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  • Hey there!

  • Welcome to Life Noggin.

  • You Earthlings are pretty attached to your sun, and for good reason.

  • It provides light and heat, drives photosynthesis that makes oxygen, and helps generate weather

  • patterns.

  • Without it, you wouldn’t exist.

  • But if the sun is so great, would it be better if there was more of it?

  • What if the sun has twice the mass it has now?

  • Too much of a good thing can be a bad thing, and in this case, it would so bad that no

  • one would survive.

  • But before I get to that, you have to understand why mass makes a difference.

  • As you probably know, the sun is a star, and stars come in a variety of masses.

  • Generally, a star with more massmore matter packed into itglows brighter and

  • hotter than one with less.

  • The smallest stars can be less than 8 percent the mass of the sun and give off only .01

  • percent as much energy.

  • The largest stars can be a hundred times more massive than the sun and emit thousands of

  • times as much energy.

  • Compared to these stars, the sun is actually a pretty normal mass.

  • But that doesn’t make its relationship to Earth any less special.

  • Many planets are either too close or too far away from their stars to support life.

  • Earth is in what we call the Goldilocks Zone, or the habitable zone, where it’s just far

  • enough away from the sun to have the right temperature for life to exist.

  • And were not the only planet like this.

  • Scientists believe there are billions of Earth-like planets in habitable zones across the Milky

  • Way!

  • In fact, in early 2017, NASA announced they’d found seven exoplanets 39 light years away

  • that might have water, and three of them are in their star’s habitable zone.

  • But all of them orbit their star closer than Mercury orbits the sun, sowhy don’t

  • they burn up?

  • Well, distance is only part of the equation.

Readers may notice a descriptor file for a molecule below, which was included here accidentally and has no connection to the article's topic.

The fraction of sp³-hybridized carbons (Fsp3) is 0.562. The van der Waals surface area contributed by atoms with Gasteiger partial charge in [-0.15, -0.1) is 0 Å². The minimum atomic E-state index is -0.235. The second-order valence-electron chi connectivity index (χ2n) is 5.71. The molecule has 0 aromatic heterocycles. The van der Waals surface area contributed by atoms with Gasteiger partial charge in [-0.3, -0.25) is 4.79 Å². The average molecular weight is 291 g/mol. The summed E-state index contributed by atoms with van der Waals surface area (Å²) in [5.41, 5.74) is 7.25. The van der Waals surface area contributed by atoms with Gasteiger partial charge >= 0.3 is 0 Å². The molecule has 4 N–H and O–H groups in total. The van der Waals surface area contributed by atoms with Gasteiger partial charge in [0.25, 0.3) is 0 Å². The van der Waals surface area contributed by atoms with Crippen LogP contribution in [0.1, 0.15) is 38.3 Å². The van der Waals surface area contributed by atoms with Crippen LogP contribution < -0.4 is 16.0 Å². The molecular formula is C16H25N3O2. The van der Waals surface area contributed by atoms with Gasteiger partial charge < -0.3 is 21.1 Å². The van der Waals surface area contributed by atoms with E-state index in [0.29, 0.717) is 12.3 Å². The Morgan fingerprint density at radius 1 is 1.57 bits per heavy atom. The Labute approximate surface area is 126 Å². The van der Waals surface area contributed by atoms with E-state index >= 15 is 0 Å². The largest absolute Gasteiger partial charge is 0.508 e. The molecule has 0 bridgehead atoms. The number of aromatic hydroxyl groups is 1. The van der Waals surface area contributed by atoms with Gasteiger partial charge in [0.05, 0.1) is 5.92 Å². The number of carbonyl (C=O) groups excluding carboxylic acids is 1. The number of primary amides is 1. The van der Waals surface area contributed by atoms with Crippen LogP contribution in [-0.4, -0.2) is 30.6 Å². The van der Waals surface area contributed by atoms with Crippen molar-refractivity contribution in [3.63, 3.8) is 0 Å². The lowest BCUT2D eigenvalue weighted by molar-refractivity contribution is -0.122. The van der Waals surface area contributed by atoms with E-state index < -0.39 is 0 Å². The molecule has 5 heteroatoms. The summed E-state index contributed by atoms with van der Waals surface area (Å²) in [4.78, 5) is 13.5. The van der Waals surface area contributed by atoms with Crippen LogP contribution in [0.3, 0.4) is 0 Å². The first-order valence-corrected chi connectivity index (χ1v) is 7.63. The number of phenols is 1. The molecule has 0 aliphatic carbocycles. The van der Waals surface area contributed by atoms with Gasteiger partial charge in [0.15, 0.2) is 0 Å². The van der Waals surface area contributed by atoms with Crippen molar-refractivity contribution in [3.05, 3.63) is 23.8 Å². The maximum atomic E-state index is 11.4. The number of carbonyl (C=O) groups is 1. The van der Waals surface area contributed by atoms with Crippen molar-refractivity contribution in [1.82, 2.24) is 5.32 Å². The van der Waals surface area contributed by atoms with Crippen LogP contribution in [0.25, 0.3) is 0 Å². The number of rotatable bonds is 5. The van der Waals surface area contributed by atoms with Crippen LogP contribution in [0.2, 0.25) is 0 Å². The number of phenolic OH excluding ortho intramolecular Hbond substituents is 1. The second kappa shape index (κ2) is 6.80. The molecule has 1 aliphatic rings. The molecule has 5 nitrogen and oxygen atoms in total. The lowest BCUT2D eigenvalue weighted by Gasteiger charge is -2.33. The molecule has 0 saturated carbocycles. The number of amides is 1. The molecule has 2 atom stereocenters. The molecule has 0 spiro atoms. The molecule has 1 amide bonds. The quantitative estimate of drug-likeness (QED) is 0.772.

• These planets orbit an ultra-cool, very small dwarf star only 8 percent as massive as the

  • sun.

  • It’s also half as cold as the sun and less than one-thousandth as bright.

  • Being close to this star is the only way the planets could possibly capture enough light

  • and heat to support life.

  • If they were farther away, they would be too cold for life to exist.

  • So, back to your solar system.

  • If the sun were twice as massive as it is now, Earth would fall out of the habitable

  • zoneway out.

  • First off, with more mass, the sun’s luminositythe amount of energy and brightness it

  • gives offwould increase exponentially.

  • To see what might happen to you, let’s look at Sirius A, the brightest star in your sky.

  • It’s just about twice as massive as the sun but more than 20 times as luminous.

  • It’s also several thousand degrees hotterwell over 9000 degrees celsius, compared

  • to 5500 degrees for the sun.

  • If the sun was that massive and Earth kept the same distance from it, you’d be toast,

  • maybe literally.

  • Earth would not just get significantly hotter, but the oceans would boil away, leaving a

  • vapor cloud that would trap even more heat.

  • Plus, if the sun doubled in mass, its gravitational pull would increase.

  • This could change the Earth’s orbit and tidal patterns, possibly making tides stronger.

  • All of this would not be good for you Earthlings.

  • I think it’s probably better to appreciate the sun you have now.

  • Want to know what would happen if the Earth doubled in size?

  • Check out this video.

  • Do you think life exists on other planets in these habitable zones?

  • Let me know in the comment section below.

Hey there!

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B1 INT US sun habitable mass earth star habitable zone

What If The Sun Doubled In Mass?

  • 1977 43
    Steven Sou   posted on 2017/05/11
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